The Dillon Lecture Series on Tuesday, Oct. 31, was by David Franz. He’s a bioterrorism expert who served on weapons inspection teams to Russia and Iraq. He’s originally from Buhler, just outside of Hutchinson, so it was a homecoming for him.
He told us about being in Russia in early 1994 as part of a team working to hammer out an agreement. At one point the leader of the team turned to him and said, “Col. Franz, you and the Russian Colonel go and work out the wording on this section here. After all, it’s only science.” Franz said that they were able to agree in about 20 minutes, which they felt good about. It was a turning point for Franz because he realized that science could be a common language. And he has been thinking of it that way ever since.
Franz said he thinks the first time the US really thought about terrorism was the 1996 Olympics in Atlanta. He reminded us it was Oct. 2001 when the anthrax letters were sent. He said overnight the budget for bioterrorism went from the 1997 level of 137 Million to the 2001 level of 6 Billion. Overnight.
Franz joked about his role as an “expert.” He was preparing for an interview with Mike Wallace on October 4, 2001. Wallace came in and said the story was breaking about someone in Florida being ill from breathing anthrax. Franz said his comment was, “No way. We haven’t had a case of inhalation anthrax in the US since 1978.”
He is also working with K-State to develop a major research facility there. Being a trained veternarian, he has a particular interest in animals. He said the biggest threat to Kansas is probably foot and mouth disease, which doesn’t hurt humans, except economically. He said it’s very easy to use and hard to trace – the problem with lots of these things and the reason five years later we don’t know who sent the anthrax. He estimated the cost to Kansas of one foot and mouth disease outbreak would be $30-40 Billion.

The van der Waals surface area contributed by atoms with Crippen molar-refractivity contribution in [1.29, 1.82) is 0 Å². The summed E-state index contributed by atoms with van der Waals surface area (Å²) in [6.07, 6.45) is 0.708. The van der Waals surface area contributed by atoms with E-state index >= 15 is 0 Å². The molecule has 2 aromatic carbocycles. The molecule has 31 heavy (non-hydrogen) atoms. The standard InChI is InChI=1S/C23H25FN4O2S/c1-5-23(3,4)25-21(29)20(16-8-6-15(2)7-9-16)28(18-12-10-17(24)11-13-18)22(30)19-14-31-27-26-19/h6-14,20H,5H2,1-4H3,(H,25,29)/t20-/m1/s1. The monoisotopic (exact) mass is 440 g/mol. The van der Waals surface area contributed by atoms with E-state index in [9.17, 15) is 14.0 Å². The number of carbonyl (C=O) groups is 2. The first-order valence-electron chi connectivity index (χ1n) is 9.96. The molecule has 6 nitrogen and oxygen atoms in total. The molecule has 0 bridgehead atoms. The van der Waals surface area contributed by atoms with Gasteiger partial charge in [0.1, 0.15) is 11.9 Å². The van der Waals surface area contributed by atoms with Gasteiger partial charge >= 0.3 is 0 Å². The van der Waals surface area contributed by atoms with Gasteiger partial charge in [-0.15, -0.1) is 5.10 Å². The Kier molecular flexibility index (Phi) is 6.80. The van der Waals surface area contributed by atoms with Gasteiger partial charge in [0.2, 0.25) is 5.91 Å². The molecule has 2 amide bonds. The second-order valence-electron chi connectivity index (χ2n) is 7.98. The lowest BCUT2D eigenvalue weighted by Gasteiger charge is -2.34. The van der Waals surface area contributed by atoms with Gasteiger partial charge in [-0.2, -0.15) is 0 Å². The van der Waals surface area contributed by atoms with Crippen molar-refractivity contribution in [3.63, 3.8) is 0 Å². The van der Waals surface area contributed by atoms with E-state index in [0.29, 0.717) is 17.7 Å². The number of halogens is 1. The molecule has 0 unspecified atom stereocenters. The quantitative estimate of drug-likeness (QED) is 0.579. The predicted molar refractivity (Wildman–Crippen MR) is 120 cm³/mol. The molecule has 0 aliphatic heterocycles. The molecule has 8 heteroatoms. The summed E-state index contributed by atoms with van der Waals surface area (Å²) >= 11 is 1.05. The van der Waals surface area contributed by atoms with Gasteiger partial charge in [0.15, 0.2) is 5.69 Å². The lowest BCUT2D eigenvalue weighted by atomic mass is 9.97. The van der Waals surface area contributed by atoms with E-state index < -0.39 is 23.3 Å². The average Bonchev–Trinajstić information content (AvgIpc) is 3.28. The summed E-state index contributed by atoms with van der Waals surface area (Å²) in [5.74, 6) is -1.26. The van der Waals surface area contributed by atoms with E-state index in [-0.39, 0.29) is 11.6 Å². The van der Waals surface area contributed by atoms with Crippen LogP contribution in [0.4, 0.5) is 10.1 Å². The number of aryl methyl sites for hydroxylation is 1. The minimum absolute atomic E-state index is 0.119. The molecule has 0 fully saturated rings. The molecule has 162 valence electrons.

He offered some really interesting figures from various research about how our stance on the world stage affects us. For example, in Indonesia, in 2003, support for the US was 23% and support for Bin Laden was 58%. After the tsunami and the US sent aid (albeit small), in 2005, support for the US rose to 40% and support for Bin Laden dropped to 23%.
Similarly, in Pakistan, in 2003 support for the US was at 23% and support for Bin Laden was at 51%. After we sent aid for the earthquake, support for the US rose to 46% and support for Bin Laden dropped to 33%. And 81% of those said the earthquake relief was important in their decision.
What does that mean? It means we could do a whole lot more for ourselves – and others – by sending aid. And it’s far cheaper than war. It’s far more effective in changing public opinion.
Franz ended his speech with an Edward R. Murrow quote, “It’s the last three feet between people that count.”
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